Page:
A Year in review: the ten most beautiful moments of 2014


In the midst of storms of darkness, we must look for rays of hope. From foreign policy crises to the Ebola epidemic, racial unrest to political gridlock, 2014 was a difficult, often turbulent year in world news. But amidst difficult times, we must celebrate the moments that remind us of the world we hope to see. Take a look at the ten most beautiful moments of 2014.

The Ukrainian Revolution


Brought about by the attempts of the Ukrainian government to strengthen ties with the European Union and Russia, thousands took to the streets of Kiev to protest a government that had, for many years, been disconnected to the people. The revolution concluded with the ousting of President Viktor Yanukovych, which, although it led to further political unrest, was a clear victory for the people. Though the riots were turbulent and brought about violent clashes between military forces and civilians, it is always beautiful to see citizens actively engaging in democracy in such a powerful way.

Sochi Winter Olympics

February 7-23

The 2014 Olympics came amidst tremendous controversy – the Ukranian Revolution, terrorist plots in Russia, and the suppression of the LGBT community by the Kremlin – and yet, the Olympic Games once again proved to be a symbol of unity throughout the world. (And remember that time Obama sent three LGBT ambassadors to the Olympics to protest Russia’s anti-gay laws? Obama, this is why we love you.)

Sergeant Bergdahl released from Afghan prison

May 31

After being held in captivity by the Taliban for five years, this Sun Valley, Idaho native came back to the beautiful country he served in exchange for five prisoners from Guantanamo Bay. Somehow, bringing home an American prisoner of war was rather controversial due to concerns over Bergdahl’s allegiance to the country he went to war for – even though, in the end, bringing home American prisoners of war should always, no matter what, be the nation’s priority.

Celebration of the life of Robin Williams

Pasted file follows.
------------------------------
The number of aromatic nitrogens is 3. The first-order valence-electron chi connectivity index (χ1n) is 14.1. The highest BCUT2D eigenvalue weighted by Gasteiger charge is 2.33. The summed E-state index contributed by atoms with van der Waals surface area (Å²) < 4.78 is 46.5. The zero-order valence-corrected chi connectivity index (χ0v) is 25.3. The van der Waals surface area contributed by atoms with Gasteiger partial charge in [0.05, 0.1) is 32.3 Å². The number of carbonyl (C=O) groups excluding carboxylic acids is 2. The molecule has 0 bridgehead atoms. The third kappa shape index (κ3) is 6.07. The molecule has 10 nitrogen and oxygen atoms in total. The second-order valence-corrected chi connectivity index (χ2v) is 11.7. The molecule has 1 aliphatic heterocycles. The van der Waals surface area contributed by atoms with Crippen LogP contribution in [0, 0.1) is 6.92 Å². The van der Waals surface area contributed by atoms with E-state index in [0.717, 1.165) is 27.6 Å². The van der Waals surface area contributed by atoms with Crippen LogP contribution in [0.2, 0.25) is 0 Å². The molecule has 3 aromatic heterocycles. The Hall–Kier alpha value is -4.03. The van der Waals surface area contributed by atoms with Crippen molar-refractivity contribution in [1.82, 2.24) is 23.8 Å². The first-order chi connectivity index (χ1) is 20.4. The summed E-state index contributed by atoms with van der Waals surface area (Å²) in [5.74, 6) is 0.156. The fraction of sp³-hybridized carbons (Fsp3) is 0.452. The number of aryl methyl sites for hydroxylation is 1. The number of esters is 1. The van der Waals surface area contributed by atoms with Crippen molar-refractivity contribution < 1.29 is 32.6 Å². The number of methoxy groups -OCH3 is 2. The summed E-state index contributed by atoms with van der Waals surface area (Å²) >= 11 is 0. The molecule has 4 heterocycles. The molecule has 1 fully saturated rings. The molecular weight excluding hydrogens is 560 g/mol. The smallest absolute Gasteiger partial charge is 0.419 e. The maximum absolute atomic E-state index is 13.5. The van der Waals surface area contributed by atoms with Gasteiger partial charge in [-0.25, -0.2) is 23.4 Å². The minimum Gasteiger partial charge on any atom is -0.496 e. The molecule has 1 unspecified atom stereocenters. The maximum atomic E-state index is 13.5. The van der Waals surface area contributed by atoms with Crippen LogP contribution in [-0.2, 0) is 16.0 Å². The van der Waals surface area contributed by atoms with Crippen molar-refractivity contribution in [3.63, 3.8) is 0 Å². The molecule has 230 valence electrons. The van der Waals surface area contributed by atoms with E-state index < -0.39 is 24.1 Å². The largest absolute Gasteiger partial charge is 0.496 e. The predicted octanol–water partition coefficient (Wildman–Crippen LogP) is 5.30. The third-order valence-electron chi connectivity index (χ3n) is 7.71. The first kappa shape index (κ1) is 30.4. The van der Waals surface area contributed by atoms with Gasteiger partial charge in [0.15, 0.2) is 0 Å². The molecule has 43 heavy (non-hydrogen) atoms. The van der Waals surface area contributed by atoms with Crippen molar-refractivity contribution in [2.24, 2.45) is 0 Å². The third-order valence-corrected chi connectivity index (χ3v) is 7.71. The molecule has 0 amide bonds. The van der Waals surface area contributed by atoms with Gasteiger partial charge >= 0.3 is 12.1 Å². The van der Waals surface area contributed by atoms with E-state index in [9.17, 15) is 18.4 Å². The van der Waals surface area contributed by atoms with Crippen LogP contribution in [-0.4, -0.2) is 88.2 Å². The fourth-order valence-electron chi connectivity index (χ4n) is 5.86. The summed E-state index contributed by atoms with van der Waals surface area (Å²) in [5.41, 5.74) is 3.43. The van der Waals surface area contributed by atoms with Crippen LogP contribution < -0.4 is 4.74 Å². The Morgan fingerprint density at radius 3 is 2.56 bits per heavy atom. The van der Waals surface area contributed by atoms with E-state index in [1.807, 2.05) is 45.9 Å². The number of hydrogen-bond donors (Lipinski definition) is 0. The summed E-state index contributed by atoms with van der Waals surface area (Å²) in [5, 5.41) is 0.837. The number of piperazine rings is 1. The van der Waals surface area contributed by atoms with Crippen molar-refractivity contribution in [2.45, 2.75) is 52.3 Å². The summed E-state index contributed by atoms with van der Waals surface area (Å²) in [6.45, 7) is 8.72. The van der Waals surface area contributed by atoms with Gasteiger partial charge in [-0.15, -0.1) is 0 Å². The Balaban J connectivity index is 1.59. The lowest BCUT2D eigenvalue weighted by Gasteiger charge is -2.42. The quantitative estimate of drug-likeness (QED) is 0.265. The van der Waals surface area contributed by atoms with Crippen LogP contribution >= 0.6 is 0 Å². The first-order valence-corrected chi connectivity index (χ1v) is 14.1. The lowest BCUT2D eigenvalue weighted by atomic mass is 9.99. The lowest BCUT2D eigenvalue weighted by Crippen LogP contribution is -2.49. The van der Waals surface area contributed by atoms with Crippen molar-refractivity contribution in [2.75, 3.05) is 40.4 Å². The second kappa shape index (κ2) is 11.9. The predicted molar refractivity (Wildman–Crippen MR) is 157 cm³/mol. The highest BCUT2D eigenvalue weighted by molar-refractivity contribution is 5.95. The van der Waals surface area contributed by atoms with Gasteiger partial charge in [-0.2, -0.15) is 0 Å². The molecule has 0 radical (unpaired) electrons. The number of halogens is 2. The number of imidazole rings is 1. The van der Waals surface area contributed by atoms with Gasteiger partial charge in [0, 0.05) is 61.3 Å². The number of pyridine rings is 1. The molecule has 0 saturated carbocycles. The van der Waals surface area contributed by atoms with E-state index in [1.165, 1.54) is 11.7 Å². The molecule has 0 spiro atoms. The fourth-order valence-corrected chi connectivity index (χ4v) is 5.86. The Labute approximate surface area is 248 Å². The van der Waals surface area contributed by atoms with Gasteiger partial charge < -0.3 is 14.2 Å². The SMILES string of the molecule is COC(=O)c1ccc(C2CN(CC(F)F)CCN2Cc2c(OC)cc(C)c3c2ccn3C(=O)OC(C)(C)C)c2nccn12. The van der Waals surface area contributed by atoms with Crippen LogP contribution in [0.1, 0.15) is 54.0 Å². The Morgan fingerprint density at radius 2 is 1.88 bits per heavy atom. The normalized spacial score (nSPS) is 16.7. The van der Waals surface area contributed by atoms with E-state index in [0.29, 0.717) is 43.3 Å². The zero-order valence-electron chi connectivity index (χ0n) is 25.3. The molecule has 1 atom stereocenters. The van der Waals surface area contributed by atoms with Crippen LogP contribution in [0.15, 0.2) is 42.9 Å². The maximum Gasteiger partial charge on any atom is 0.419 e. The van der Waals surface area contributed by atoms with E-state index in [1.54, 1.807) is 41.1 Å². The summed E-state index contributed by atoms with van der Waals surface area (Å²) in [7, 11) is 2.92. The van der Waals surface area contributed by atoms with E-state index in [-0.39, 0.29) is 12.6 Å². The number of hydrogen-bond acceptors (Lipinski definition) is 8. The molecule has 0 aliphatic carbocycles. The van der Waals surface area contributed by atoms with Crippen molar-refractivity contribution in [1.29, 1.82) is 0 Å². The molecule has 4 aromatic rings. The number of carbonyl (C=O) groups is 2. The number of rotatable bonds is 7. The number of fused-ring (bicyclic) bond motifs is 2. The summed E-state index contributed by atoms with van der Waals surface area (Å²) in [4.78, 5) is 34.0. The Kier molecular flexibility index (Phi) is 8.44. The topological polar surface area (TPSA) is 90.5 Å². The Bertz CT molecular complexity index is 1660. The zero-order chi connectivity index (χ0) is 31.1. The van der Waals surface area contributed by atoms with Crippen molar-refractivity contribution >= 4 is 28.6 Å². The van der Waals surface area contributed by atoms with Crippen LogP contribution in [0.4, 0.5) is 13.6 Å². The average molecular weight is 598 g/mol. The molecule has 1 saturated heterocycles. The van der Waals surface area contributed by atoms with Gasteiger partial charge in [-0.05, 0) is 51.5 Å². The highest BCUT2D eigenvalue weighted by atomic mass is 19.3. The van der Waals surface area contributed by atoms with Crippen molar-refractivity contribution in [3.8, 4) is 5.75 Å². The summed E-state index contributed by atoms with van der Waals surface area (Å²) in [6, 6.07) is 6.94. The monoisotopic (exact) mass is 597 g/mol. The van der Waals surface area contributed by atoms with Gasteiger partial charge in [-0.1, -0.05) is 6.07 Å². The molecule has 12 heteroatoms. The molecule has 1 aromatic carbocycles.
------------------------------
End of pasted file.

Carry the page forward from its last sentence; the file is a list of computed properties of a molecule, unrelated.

September 26

How sad it was when the world lost one of its most beloved actors. How beautiful it was when hundreds of people, including Billy Crystal, Bonnie Hunt, Whoopi Goldberg, and his three children, celebrated his life at a ceremony in San Francisco.

One World Trade Center Opens

November 3

It took years to remove the debris and restrore the subway tunnels that had been destroyed. Ten years later, we had a memorial: two open squares where the towers once stood, with ongoing waterfalls as a lasting tribute to those who were lost. And now, thirteen years after the attacks on the World Trade Center, we have rebuilt – a new tower claims the Manhattan sky, taller and bolder than any before.

Supreme Court Legalizes same-sex marriage in South Carolina

November 20 This truly stands for a year of huge gains in the LGBT rights movement – at the end of this year, same-sex marriage is legal in thirty-five states. That, indeed, is progress.

Kailash Satyarthi and Malala Yousafzai awarded the Nobel Peace Prize

December 10

For his work to end the exploitation of children for financial gain and her heroic struggle to promote the right of girls to education, Kailash Satyarthi and Malala Yousafzai were jointly awarded the Nobel Peace Prize, marking a huge victory for the rights of children around the world.

Millions March in New York City

December 17

Between the shooting of Michael Brown in Ferguson, Missouri and the killing of Eric Garner in New York City, and the failure, in both cases, of grand juries to indict the police officers who killed them, this year was marked by the revival – or perhaps the uncovering – of continued racial tensions in America. Clashes between the African American community and police forces, the apparent discrimination in the criminal justice system – the events of this year show that we truly are not living in a post-racial society. But in response, a powerful movement to end this injustice emerged, demonstrated perhaps most profoundly when sixty thousand people marched through the streets in New York City. Clad in shirts marked “Black Lives Matter” and holding signs saying “We Can’t Breathe,” the protesters issued a call for action – for Michael Brown, for Eric Garner, for justice, for equality.

Cuba releases American prisoner Alan Gross

December 17

Finally, after fifty one years, the US ended an outdated, Cold War era policy towards Cuba; and symbolizing these historic steps towards normalized relations, Alan Gross, an American international development professional held in Cuba, was releases and returned to American soil.

War in Afghanistan Ends

December 28

Lastly, the year concluded with the accomplishment of a long-held goal: the end of the war in Afghanistan. At a ceremony in Kabul, US and NATO officials took down the wartime flag, formally marking the end of all combat operations in Afghanistan. At long last, we are no longer – formally, at least – a nation at war.

When we talk about the struggle for progress, the fight for a more fair, just society, it is easy to be discouraged by clouds of negativity. But these moments, these powerful moments, remind us why we take up the fight, for they demonstrate the real possibilities of a better world.


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